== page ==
US 7727510 B2
A microbiological heap leaching simulation process wherein material, representative of ore in a heap, is microbiologically leached in a housing and the temperature of the material at a plurality of locations in the housing is monitored and controlled to reduce heat loss from the housing.
1. A method of simulating a process in which ore, in a heap, is microbiologically leached, the method including the steps of microbiologically leaching material, representative of the ore, in a housing defining an enclosed, confined volume, monitoring the temperature of the material, inside the volume, at each of a plurality of locations to assess the leaching activity at each location and, in response to the monitored temperatures, separately controlling the operation of each of a plurality of heat sources which are positioned at predetermined locations within the confined volume to control heat loss from the confined volume effectively to zero.
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9. A method of simulating a heap-leaching process which includes the steps of microbiologically leaching ore in a housing defining an enclosed confined volume, monitoring the temperature of the ore inside the volume, at each of a plurality of locations; and separately controlling the operation of each of a plurality of heat sources that are positioned at predetermined locations relative to the volume, in response to the respective monitored temperatures to control heat loss from the confined volume effectively to zero, and varying process parameters within the confined volume.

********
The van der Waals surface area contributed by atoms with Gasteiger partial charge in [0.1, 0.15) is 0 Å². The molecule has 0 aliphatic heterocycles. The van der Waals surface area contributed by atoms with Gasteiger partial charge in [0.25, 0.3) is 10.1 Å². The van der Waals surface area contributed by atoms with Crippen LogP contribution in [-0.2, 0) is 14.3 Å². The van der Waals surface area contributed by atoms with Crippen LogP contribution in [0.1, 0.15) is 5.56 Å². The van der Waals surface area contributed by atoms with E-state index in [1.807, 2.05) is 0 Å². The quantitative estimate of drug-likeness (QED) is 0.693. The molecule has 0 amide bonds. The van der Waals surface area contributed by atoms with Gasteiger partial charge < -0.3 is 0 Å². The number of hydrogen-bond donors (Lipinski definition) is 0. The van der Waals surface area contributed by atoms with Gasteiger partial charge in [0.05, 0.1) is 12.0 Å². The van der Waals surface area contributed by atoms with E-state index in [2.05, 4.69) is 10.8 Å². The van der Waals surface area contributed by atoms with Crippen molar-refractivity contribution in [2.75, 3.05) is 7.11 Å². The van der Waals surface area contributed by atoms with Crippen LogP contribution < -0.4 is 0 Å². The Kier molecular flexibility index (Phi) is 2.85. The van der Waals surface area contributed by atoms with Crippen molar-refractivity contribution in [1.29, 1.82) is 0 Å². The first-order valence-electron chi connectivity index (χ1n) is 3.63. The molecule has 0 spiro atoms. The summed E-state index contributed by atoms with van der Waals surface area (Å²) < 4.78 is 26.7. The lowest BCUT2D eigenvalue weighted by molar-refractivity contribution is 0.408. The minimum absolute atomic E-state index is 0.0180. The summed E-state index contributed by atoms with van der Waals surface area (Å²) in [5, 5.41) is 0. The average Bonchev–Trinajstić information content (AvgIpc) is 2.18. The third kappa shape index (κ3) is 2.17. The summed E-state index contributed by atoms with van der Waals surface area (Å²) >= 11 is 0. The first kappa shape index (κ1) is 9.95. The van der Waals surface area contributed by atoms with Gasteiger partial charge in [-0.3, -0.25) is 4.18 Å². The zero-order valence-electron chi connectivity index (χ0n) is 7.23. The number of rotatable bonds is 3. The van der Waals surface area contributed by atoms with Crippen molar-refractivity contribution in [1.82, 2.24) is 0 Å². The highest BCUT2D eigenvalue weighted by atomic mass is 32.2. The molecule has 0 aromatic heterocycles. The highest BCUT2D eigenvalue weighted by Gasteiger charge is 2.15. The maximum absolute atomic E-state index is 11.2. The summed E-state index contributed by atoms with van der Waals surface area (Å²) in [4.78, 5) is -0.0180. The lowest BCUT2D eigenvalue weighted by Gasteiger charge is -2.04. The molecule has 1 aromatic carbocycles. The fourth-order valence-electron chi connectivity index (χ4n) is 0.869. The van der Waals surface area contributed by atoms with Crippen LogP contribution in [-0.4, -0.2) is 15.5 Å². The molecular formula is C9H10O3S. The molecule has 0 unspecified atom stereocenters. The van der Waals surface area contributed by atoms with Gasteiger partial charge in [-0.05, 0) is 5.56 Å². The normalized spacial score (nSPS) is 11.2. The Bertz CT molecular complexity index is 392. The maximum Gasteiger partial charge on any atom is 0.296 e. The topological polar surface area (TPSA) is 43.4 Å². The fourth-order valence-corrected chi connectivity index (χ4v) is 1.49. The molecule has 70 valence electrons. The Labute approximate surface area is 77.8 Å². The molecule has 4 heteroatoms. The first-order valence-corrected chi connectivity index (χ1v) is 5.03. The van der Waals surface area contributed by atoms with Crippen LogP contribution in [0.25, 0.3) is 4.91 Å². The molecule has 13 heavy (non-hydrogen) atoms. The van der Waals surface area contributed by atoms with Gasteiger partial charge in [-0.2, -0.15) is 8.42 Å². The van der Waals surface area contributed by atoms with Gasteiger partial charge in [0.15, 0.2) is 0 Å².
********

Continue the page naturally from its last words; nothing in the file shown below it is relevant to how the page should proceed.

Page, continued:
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11. A method of simulating a process in which ore, in a heap, is microbiologically leached, comprising: microbiologically leaching material, representative of the ore, in a housing that defines an enclosed, confined volume; monitoring the temperature of the material, inside the volume, at each of a plurality of locations; and, separately controlling the operation of each of a plurality of heat sources that are positioned at predetermined locations relative to the volume, in response to the respective monitored temperatures to control heat loss from the confined volume effectively to zero.
The present application claims priority to South African Provisional Patent Application No. 2003/9936 dated 23 Dec. 2003, the entire contents of which is incorporated herein by reference.
This invention relates generally to the microbiological leaching of ore in a heap and is concerned, more particularly, with the simulation of certain aspects thereof.
In a microbiological heap leaching application mined ore is crushed and agglomerated with acid and nutrients. Oxygen and carbon dioxide are supplied to the ore to provide an environment for organism growth and to promote the oxidising conditions required for mineral degradation.
Normally the acidic solution is applied to the top of the ore heap and is allowed to percolate downwardly while the oxygen and carbon dioxide are supplied in the form of air introduced to the bottom of the heap. The air flowing upwardly and the acidic solution flowing downwardly, through the heap, are counter-current transport media which interact at different points of the heap allowing oxygen transfer, species migration and a heat exchange mechanism within the heap.